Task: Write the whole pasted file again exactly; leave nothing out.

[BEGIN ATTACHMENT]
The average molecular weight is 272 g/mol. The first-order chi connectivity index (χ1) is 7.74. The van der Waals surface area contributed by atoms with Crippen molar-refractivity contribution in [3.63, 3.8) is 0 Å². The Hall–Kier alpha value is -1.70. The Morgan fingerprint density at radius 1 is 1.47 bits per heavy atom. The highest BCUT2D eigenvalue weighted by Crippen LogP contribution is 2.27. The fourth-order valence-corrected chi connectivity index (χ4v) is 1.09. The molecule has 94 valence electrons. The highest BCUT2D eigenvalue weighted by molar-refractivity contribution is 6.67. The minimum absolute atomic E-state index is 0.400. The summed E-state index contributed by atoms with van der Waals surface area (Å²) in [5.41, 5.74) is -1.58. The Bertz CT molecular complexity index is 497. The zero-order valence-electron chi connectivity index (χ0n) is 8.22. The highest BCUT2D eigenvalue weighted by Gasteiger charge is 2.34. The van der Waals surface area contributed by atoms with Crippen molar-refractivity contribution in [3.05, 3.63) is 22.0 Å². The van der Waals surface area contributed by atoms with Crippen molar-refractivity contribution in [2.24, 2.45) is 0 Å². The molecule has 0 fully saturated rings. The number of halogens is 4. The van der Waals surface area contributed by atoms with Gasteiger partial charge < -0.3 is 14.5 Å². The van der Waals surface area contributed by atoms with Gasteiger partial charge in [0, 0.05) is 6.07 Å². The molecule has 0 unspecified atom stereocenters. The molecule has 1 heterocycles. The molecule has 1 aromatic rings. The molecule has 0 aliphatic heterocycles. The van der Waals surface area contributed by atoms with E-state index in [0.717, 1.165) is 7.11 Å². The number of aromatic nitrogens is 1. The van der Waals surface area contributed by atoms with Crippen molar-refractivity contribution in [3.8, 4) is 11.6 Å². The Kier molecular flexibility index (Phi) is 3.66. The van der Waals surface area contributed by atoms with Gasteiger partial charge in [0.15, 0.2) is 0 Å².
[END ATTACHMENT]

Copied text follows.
The average molecular weight is 272 g/mol. The first-order chi connectivity index (χ1) is 7.74. The van der Waals surface area contributed by atoms with Crippen molar-refractivity contribution in [3.63, 3.8) is 0 Å². The Hall–Kier alpha value is -1.70. The Morgan fingerprint density at radius 1 is 1.47 bits per heavy atom. The highest BCUT2D eigenvalue weighted by Crippen LogP contribution is 2.27. The fourth-order valence-corrected chi connectivity index (χ4v) is 1.09. The molecule has 94 valence electrons. The highest BCUT2D eigenvalue weighted by molar-refractivity contribution is 6.67. The minimum absolute atomic E-state index is 0.400. The summed E-state index contributed by atoms with van der Waals surface area (Å²) in [5.41, 5.74) is -1.58. The Bertz CT molecular complexity index is 497. The zero-order valence-electron chi connectivity index (χ0n) is 8.22. The highest BCUT2D eigenvalue weighted by Gasteiger charge is 2.34. The van der Waals surface area contributed by atoms with Crippen molar-refractivity contribution in [3.05, 3.63) is 22.0 Å². The van der Waals surface area contributed by atoms with Crippen molar-refractivity contribution in [2.24, 2.45) is 0 Å². The molecule has 0 fully saturated rings. The number of halogens is 4. The van der Waals surface area contributed by atoms with Gasteiger partial charge < -0.3 is 14.5 Å². The van der Waals surface area contributed by atoms with Gasteiger partial charge in [0, 0.05) is 6.07 Å². The molecule has 0 unspecified atom stereocenters. The molecule has 1 heterocycles. The molecule has 1 aromatic rings. The molecule has 0 aliphatic heterocycles. The van der Waals surface area contributed by atoms with E-state index in [0.717, 1.165) is 7.11 Å². The number of aromatic nitrogens is 1. The van der Waals surface area contributed by atoms with Crippen molar-refractivity contribution in [3.8, 4) is 11.6 Å². The Kier molecular flexibility index (Phi) is 3.66. The van der Waals surface area contributed by atoms with Gasteiger partial charge in [0.15, 0.2) is 0 Å².